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"We've really had a large amount of folks affected today, so I would say it's not normal," said Lifeguard Sgt. John Sandmeyer.
Getting stung by a ray is a more serious matter, especially if encountering a congregation of them. During the summer, stingrays move inshore and are most commonly found in estuaries, bays and along calm sand beaches, Lowe explains. "So the most likely places people encounter them would be if they were swimming at a bay beach or along a calm, sandy, muddy shoreline. They can aggregate in very, very large densities."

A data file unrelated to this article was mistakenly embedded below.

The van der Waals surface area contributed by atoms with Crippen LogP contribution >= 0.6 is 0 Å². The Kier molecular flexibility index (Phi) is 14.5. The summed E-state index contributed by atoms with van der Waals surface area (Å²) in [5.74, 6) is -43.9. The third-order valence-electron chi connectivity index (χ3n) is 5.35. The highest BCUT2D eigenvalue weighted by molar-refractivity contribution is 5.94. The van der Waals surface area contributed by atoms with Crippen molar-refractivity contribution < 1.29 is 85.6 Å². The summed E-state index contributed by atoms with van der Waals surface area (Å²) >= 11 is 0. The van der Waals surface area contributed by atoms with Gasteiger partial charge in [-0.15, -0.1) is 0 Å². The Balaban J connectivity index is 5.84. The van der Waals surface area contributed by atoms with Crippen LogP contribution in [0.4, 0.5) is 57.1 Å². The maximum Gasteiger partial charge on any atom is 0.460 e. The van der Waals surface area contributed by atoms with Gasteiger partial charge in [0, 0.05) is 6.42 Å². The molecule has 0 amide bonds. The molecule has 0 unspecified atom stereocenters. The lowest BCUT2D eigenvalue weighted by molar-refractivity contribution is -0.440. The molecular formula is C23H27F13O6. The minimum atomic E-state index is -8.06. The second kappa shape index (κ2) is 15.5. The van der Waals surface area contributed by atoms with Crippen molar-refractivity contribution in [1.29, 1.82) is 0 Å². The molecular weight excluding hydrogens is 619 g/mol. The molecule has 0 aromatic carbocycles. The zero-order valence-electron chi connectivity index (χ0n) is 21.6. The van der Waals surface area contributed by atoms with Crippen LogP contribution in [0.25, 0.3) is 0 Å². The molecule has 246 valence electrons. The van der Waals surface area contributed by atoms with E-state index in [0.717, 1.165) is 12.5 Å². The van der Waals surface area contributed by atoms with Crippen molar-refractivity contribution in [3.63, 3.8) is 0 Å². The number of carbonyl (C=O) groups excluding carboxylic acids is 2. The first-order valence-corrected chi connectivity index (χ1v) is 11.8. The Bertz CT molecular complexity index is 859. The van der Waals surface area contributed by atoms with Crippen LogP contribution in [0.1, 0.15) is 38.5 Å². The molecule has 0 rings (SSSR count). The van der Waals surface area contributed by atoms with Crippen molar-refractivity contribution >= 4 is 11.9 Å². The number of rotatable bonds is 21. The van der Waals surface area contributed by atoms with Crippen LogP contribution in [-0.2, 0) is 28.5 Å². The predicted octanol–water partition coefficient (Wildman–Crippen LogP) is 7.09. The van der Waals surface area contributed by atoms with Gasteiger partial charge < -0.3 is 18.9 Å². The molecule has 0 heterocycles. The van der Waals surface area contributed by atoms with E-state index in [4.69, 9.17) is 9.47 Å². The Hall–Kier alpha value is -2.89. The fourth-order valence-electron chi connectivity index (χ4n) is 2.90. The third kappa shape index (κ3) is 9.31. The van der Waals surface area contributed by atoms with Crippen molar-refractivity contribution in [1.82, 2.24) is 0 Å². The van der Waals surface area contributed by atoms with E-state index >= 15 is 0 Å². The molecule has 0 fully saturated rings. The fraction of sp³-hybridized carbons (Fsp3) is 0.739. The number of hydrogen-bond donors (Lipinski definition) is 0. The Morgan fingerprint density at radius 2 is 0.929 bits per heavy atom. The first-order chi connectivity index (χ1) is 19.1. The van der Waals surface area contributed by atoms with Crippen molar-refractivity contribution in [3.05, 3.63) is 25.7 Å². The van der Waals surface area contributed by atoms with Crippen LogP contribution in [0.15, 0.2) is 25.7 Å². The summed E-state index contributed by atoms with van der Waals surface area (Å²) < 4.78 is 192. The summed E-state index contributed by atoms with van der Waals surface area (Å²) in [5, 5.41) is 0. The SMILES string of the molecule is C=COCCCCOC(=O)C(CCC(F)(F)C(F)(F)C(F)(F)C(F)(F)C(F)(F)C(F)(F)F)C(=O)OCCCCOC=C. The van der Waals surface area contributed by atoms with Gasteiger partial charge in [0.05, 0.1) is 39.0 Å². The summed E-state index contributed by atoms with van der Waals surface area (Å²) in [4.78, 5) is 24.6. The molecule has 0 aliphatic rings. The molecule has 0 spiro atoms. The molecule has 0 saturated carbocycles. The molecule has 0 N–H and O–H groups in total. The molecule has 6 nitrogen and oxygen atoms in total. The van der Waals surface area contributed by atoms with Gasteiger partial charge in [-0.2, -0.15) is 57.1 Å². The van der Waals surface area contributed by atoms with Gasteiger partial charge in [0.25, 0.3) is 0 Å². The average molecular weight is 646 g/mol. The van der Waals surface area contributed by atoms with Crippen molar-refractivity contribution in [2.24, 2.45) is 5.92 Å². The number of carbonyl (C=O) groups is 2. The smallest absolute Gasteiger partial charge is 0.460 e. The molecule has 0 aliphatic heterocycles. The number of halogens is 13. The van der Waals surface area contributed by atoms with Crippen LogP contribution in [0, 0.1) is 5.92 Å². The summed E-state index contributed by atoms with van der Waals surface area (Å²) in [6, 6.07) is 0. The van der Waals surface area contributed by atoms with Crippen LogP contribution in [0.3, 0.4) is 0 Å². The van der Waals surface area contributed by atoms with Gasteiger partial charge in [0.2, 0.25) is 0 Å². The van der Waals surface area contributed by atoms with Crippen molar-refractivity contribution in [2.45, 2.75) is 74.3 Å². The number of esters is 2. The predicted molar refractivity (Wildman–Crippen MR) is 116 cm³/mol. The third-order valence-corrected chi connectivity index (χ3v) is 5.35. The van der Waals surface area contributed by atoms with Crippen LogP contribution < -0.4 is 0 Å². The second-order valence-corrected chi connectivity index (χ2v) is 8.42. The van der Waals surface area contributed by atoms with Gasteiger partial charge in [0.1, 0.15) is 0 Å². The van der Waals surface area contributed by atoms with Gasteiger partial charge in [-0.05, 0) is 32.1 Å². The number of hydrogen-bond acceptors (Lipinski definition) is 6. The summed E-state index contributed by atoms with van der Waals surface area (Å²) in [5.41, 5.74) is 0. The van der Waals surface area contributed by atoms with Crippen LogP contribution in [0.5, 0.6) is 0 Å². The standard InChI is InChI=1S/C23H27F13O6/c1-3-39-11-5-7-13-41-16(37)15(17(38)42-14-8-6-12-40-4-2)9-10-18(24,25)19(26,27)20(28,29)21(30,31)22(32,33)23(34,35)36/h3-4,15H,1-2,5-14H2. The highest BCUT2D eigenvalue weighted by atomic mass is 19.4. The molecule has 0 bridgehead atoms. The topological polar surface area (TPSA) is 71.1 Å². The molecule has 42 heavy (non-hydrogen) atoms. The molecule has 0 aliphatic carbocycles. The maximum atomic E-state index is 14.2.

When stepped on, a stingray whips up its long, barb-tipped tail.
Stingrays do not "attack". People step on stingrays laying on the bottom.
Originally posted by Phage
reply to post by silo13
Steve Irwin was swimming very close above a ray. Following it, harassing it. It responded defensively, not aggressively.
[edit on 7/15/2010 by Phage]
Never say an animal 'will not...' they will react just like a human will sometimes. They cannot be classified as having only one mode of behavior.